The versatility of the bandana can aid you in all aspects of survival and emergency situation
Wrap your kindling in a piece of a bandana to start a fire with more ease.
In the unfortunate event of a broken bone, use a bandana to set your broken limb.
Protect your hand or cover up wounds with a bandana
It’s easy to turn your bandana into a bolas for hunting or self-defense
Cut two squares of fabric from your bandana.
Place a small rock inside each square.
Tie paracord or string around the fabric-covered rocks.
Your completed bolas.
Without question, the “big four” necessities of survival are food, water, fire and shelter. But when it comes to versatility, one item surpasses all others: a simple piece of cloth!
The bandana, most widely known as a small accessory for cowboys of the West, can be easily adapted for dozens of uses in survival or emergency situations. Some applications may be known while others might never have been considered or expected. However, with a little knowledge and ingenuity, this staple of any bug-out bag or survival kit may just play a critical part in keeping you alive and well when the unexpected occurs and you’re stranded in the wild.
The bandana can be applied directly on your body for numerous beneficial purposes. Soak the bandana in cold water and apply it to the back of your neck to cool yourself in hot environments. Conversely, use it to cover your face and exposed skin from cold winds and frigid temperatures to prevent the onset of frostbite. You can wrap the bandana around your mouth and nose to protect from dust, sand or possible biological contaminants, or use it as a washcloth when bathing or cleaning any superficial wounds that you may have sustained. The bandana will help keep sweat out of your eyes, keep your neck or head from getting sunburned under the midday sun, and it can even act as toilet paper when nature calls while you are under emergency conditions.
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Around your base of operation, the bandana can be your go-to accessory. Shred the bandana for tinder to create a fire. When cooking, the bandana can act as a useful pot-holder, a food wrap or a makeshift plate. A bandana can also serve as a strainer for your boiled items or for pre-purified muddy or gritty water. After eating, use it as a rag for cleaning and drying your plates and cutlery to prevent bacteria and insects from finding a new, inviting home. Rip the bandana into strips to create lashings for your shelter or cordage for smaller projects. Use several brightly colored bandanas when exploring to mark your trail and avoid getting lost on the way back to camp. Gather wild edibles and wrap them within the cloth for transport until you return to your campsite. And when you’re ready to move out from camp, secure your items in bandana bundles for easy transport and accessibility.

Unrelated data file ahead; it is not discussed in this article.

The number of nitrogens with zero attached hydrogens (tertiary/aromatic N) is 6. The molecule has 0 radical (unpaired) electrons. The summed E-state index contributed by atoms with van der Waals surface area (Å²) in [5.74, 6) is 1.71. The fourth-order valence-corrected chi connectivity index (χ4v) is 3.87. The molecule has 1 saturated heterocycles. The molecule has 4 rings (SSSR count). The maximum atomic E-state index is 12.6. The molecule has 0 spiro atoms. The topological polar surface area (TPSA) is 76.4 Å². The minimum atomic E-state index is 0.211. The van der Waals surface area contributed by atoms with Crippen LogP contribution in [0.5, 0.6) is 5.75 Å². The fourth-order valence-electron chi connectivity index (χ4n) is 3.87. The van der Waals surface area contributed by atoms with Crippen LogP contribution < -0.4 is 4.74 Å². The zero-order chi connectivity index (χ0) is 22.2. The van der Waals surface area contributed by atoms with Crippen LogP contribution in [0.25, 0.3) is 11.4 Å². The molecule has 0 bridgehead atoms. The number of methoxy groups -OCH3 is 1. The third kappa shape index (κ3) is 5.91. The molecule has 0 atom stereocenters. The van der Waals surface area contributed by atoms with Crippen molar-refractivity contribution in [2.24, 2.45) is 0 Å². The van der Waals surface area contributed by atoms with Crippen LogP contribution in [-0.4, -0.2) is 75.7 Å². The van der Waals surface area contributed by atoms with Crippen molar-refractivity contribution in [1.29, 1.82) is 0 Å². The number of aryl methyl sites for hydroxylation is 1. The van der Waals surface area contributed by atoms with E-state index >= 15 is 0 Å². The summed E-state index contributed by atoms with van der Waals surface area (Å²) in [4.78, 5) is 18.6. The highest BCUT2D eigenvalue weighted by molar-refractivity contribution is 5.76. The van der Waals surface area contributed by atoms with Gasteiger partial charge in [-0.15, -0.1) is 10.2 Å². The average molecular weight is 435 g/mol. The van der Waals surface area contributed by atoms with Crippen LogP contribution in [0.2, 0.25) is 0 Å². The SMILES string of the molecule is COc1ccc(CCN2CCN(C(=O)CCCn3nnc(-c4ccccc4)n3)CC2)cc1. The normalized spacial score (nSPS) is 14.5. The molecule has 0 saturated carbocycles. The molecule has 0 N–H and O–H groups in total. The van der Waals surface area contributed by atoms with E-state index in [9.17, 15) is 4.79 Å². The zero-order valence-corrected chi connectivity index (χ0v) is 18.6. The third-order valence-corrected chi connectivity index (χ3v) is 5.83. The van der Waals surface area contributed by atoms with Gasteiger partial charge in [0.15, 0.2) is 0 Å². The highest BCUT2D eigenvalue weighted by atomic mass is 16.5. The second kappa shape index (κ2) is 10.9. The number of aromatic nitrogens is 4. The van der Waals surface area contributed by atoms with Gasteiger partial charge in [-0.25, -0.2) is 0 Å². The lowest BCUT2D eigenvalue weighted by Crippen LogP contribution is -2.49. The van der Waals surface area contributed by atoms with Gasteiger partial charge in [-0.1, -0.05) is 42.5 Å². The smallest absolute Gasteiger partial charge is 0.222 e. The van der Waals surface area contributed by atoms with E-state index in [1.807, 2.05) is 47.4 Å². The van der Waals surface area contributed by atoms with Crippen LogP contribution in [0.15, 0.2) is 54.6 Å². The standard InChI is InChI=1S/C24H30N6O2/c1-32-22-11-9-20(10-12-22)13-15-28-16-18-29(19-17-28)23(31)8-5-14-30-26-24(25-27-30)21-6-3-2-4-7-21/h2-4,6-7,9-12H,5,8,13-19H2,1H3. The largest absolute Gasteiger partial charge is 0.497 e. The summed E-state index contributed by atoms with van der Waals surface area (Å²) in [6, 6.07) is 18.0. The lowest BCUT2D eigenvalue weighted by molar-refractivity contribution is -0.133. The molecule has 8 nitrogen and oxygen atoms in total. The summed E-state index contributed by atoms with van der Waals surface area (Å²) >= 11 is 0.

Weapons & First Aid
The wilderness can be a dangerous place. Bandanas aid in personal protection and can help treat many types of unexpected wounds. Use a bandana as a sling to throw rocks at advancing animals or two-legged predators out to steal your supplies or do you harm. Wrap larger rocks within small squares of your bandana and tie it with cord to create a bolas for personal protection or hunting small game. Tie two or more bandanas together to create a spear sling. This is used to maximize the impact velocity of the spear when threatened by man or beast, or when hunting for food. If injured, use the bandana as a sling or wrapped around broken or sprained limbs. It can also serve as a tying aid when constructing a splint. If you’re cut badly and excessive bleeding occurs, twist the bandana with a strong stick around the injured limb to create a tourniquet to stop further blood loss. On minor cuts or scrapes, use it as a compress or makeshift bandage until proper medical attention can be obtained.
Think outside of the box when limited on supplies and equipment. Other uses for bandanas that may have escaped your initial thoughts include using it as a net for fishing for small minnows or other bait fish. Wrap it around your head and use it as an eye patch to prevent dirt from infecting an injured eye. Stuff a bandana with leaves and tie the ends together to create a comfy pillow when sleeping outdoors. You can tie one or more brightly colored bandanas to a tall staff to use as a signal flag to attract others to your location. Wrap and tie a cloth around each of your hands to create makeshift gloves for carrying jagged firewood or prickly branches. When there is no access to grocery or drug stores, women can use bandanas for feminine hygiene applications. Also, add oil to the bandana for a perfect gun cloth, or use it to clean your smudgy eyeglasses, camera lenses or other reflective surfaces.
You have nearly limitless applications for this universal tool, and the more bandanas you pack beforehand, the better off you will be when the time comes to put your survival training to the test. All that is required from you is some creativity, a bit of trial and error and steady persistence to find new and useful applications for this simple yet extremely versatile “go-to” tool!
This article was originally published in SURVIVOR’S EDGE ™ Winter 2015 magazine. Print and Digital Subscriptions available here.
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